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An arrest in Yolo County for driving under the influence initiates two separate actions, the Court case and the DMV case.  In the court case context, what occurs after arrest is that the police report is reviewed by the District Attorney, who makes the decision on whether to file criminal charges, and if so, which charges are appropriate. Most people arrested for a DUI, are ultimately charged with a DUI in court. From this point there is generally a court date around 45-60 days out from the arrest date.

This court date will be held in Department 9. This court date is purely the arraignment. On misdemeanor cases, there is generally not a District Attorney even present to negotiate. There are circumstances where the District Attorney can be contacted prior to charges being filed or after charges have been filed, but prior to the arraignment, but it is not extremely common. At the arraignment date, the Court will inform you which charges you are facing. Generally, these will be the same you were arrested for, but that is certainly not a guarantee.

The Court will then inform the defendant if the District Attorney has made an offer in the case, however as stated earlier, if your DUI Attorney wishes to negotiate further, the case will be continued for another court date, generally 2-4 weeks out, for the purpose of negotiations.  Of course, any successful attorney will tell you that a lot of negotiations will occur right after that court date, via phone with the D.A assigned to your case. After that it is a matter of obtaining and analyzing all of the relevant evidence and executing whatever plan of attack the evidence provides.

In regards to the arraignment, if the defendant is charged with a misdemeanor offense of driving under the influence, the defendant can appear through counsel. In other words, your attorney can go to court for you.  There are certain exceptions to this rule, and there can be times when it is advantageous for the client to appear, but for the most part, private attorneys appear in court for their clients, it is a common practice and it is not frowned upon by the Court or the District Attorney when it happens.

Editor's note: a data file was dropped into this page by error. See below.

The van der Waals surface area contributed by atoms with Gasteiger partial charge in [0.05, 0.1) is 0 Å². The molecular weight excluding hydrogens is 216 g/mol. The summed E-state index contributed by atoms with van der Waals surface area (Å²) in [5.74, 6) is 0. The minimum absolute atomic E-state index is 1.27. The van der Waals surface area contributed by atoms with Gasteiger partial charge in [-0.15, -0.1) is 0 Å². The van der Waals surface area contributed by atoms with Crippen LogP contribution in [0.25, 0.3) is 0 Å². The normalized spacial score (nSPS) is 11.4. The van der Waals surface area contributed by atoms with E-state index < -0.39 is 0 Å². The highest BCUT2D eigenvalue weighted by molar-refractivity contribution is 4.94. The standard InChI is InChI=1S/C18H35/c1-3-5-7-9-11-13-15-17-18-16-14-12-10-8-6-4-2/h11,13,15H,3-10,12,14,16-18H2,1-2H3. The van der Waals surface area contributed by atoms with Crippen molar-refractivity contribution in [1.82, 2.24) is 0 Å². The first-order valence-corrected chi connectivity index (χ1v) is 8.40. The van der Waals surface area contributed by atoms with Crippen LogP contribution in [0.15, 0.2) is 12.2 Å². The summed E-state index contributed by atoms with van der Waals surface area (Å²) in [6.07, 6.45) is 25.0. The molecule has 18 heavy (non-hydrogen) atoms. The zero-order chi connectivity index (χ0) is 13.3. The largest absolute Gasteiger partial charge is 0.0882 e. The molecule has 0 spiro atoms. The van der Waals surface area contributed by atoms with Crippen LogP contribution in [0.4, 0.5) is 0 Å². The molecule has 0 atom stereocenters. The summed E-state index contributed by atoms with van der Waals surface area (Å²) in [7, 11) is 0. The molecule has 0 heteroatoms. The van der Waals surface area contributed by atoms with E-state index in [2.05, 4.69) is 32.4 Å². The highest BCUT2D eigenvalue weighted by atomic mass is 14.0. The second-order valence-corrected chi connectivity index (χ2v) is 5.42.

With the DMV, a hearing must be set within 10 days of the arrest date.   The DMV will mail the police report to either the defendant or the DUI Lawyer as soon as the DMV receives it themselves.  This provides a great opportunity to review the report before the actual court date, allowing for solid preparation going into the court system.  The DMV hearing does not follow the same rules of evidence that the court system uses, and should only be conducted by an attorney familiar with the procedure of the hearings. These hearing can be won, but it takes knowledge of how the DMV hearing system works and a strong defense based on solid preparation.

Generally, a DUI arrest will lead to two particular criminal charges. The first, is a violation of Vehicle Code 23152(a) – driving while under the influence of alcohol and/or drugs. The second, is Vehicle Code 23152(b), driving with a blood alcohol content of a 0.08% or more. This charge, Vehicle Code 23152(b), deals specifically with the blood alcohol level at the time of driving. In order to be found guilty of this offense, the prosecution has to show that you were driving, and while you were driving your blood alcohol level was a 0.08% or more. So this charge is all about the numbers.
The first charge discussed, Vehicle Code 23152(a), does not deal with numbers. It either deals with drugs, or alcohol, or a combination of both. Therefore, even if the blood alcohol level is below a 0.08%, this charge can stick. The prosecution has to show that you were driving under the influence, and if the argument is alcohol, and the blood alcohol level is below a 0.08%, the prosecution will argue other evidence to obtain the conviction, such as poor driving, poor performance on the fields sobriety tests, or the arresting officers observations of slurred speech, blood shot eyes, etc. Obviously, if the blood alcohol level is below a 0.08%, especially if it is significantly so, the prosecution has a much tougher case. But, there is a popular misconception the general public has that if the blood alcohol level is below a 0.08%, the case will get dropped, and that is simply not true. The prosecution will simply attempt to convict based on Vehicle Code 23152(a), or they will argue that the blood alcohol level was higher at the actual time of driving, as opposed to when the chemical test was taken, whether that chemical test is a breath or a blood test.
The charges above will generally be the charges in court, but that does not mean that the charges will not get reduced or dismissed in its entirety. The prosecution will generally not charge an individual with a violation of Vehicle Code 23103.5, commonly referred to as a “Wet Reckless.” This charge normally has to be negotiated. Woodland DUI Lawyer Michael Rehm has significant experience in negotiating and fighting driving under the influence cases in Yolo County. Having a DUI Attorney that is familiar with the law, defenses, and penalties of DUI Defense is necessary for any defendant in these cases, especially one that desires an acquittal, dismissal or just overall damage control.

Yolo County DUI Attorney Michael Rehm offers free, confidential consultations at (916) 233-7346.  Yolo County encompasses the communities of Davis, Woodland, West Sacramento and Winters, California.


Warning: A hearing with the California DMV needs to be set within 10 days of arrest for a DUI. The number to set such hearing is (916) 227-2970.



Additional Information on Yolo and Surrounding Counties:


Sacramento DUI Lawyer

Marin County DUI Attorney